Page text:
Despite a mutual passion for all things design-related, it appears a creative clash has arisen between James Dyson, the vacuum-cleaner inventor and Alice Rawsthorn, the director of the Design Museum.
Yesterday, Mr Dyson announced his resignation as chair of the Design Museum due to his concerns that the institution was placing style over substance. Mr Dyson revealed his intention to quit his post of five years in a terse letter sent to fellow trustees in which he claimed that the central London museum was "betraying" its original purpose.
He claimed the museum had become a style showcase that was failing to rekindle public interest in technology and industry. It was "no longer true to its original vision" laid out by its founder Sir Terence Conran, according to Mr Dyson.
His outspoken critique of the museum's direction is likely to be interpreted as a condemnation of her management. Since Ms Rawsthorn was appointed director three years ago, she has reportedly assumed full curatorial control over the museum's exhibitions and content.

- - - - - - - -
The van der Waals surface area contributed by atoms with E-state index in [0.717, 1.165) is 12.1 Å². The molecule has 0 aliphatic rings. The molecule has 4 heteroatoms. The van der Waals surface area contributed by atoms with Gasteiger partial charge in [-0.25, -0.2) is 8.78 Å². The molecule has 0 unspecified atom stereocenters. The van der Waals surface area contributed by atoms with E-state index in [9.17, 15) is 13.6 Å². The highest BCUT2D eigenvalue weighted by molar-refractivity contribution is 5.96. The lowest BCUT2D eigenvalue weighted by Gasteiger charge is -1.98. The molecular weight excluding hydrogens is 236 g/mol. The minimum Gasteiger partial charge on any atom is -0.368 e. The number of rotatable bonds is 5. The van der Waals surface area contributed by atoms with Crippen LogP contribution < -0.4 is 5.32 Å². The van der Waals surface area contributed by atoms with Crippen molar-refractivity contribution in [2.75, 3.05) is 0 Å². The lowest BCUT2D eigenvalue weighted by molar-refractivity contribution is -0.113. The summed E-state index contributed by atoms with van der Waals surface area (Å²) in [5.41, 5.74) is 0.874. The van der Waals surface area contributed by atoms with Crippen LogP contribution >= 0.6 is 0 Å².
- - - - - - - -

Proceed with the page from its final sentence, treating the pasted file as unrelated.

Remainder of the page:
In his letter, Mr Dyson blamed the apparent shift in balance of exhibitions on curatorial steer, over which he and his 11 fellow trustees - including Sir Terence and Lord Palumbo, the former Arts Council chairman - were barred from having any say. He added that the deciding factor for his resignation was the closure of the Conran Foundation Collection, a display of inventions and domestic design products, to make way for an exhibition on Constance Spry, the Fifties flower arranger.
"Design can be about manufacturing and engineering too. It is not something to be ashamed of, it should be celebrated," he said. Yesterday, a statement released on behalf of Mr Dyson added: "Today, without Sir Terence Conran's curatorial guide, James Dyson believes the balance has shifted to iconography and style. It is no longer true to its original vision."
In a statement issued yesterday, Ms Rawsthorn said: "James Dyson has made a major contribution to the success of the Design Museum as chairman over the past five years... We wish him every success in his new project." The search for a new chairman will start soon.
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